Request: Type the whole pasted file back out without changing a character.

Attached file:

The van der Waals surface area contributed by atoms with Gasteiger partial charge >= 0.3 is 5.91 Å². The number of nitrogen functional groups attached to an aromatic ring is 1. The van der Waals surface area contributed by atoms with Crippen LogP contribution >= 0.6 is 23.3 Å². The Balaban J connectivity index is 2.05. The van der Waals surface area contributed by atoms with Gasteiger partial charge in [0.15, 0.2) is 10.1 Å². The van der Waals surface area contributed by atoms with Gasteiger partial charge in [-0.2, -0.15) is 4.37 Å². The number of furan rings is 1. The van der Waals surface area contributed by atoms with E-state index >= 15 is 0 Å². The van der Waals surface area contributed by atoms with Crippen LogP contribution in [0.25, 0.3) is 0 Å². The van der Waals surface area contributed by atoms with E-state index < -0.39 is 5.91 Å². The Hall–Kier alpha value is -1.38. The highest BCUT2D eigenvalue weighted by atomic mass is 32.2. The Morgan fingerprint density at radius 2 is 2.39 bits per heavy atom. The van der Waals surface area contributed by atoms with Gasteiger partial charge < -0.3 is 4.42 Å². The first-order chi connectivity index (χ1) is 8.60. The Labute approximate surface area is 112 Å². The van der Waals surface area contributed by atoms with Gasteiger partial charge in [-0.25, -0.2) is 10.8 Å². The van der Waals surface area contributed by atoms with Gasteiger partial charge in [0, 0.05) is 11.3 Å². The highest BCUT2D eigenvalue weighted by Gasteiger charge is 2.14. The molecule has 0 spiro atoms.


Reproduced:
The van der Waals surface area contributed by atoms with Gasteiger partial charge >= 0.3 is 5.91 Å². The number of nitrogen functional groups attached to an aromatic ring is 1. The van der Waals surface area contributed by atoms with Crippen LogP contribution >= 0.6 is 23.3 Å². The Balaban J connectivity index is 2.05. The van der Waals surface area contributed by atoms with Gasteiger partial charge in [0.15, 0.2) is 10.1 Å². The van der Waals surface area contributed by atoms with Gasteiger partial charge in [-0.2, -0.15) is 4.37 Å². The number of furan rings is 1. The van der Waals surface area contributed by atoms with E-state index >= 15 is 0 Å². The van der Waals surface area contributed by atoms with Crippen LogP contribution in [0.25, 0.3) is 0 Å². The van der Waals surface area contributed by atoms with E-state index < -0.39 is 5.91 Å². The Hall–Kier alpha value is -1.38. The highest BCUT2D eigenvalue weighted by atomic mass is 32.2. The Morgan fingerprint density at radius 2 is 2.39 bits per heavy atom. The van der Waals surface area contributed by atoms with Gasteiger partial charge < -0.3 is 4.42 Å². The first-order chi connectivity index (χ1) is 8.60. The Labute approximate surface area is 112 Å². The van der Waals surface area contributed by atoms with Gasteiger partial charge in [-0.25, -0.2) is 10.8 Å². The van der Waals surface area contributed by atoms with Gasteiger partial charge in [0, 0.05) is 11.3 Å². The highest BCUT2D eigenvalue weighted by Gasteiger charge is 2.14. The molecule has 0 spiro atoms.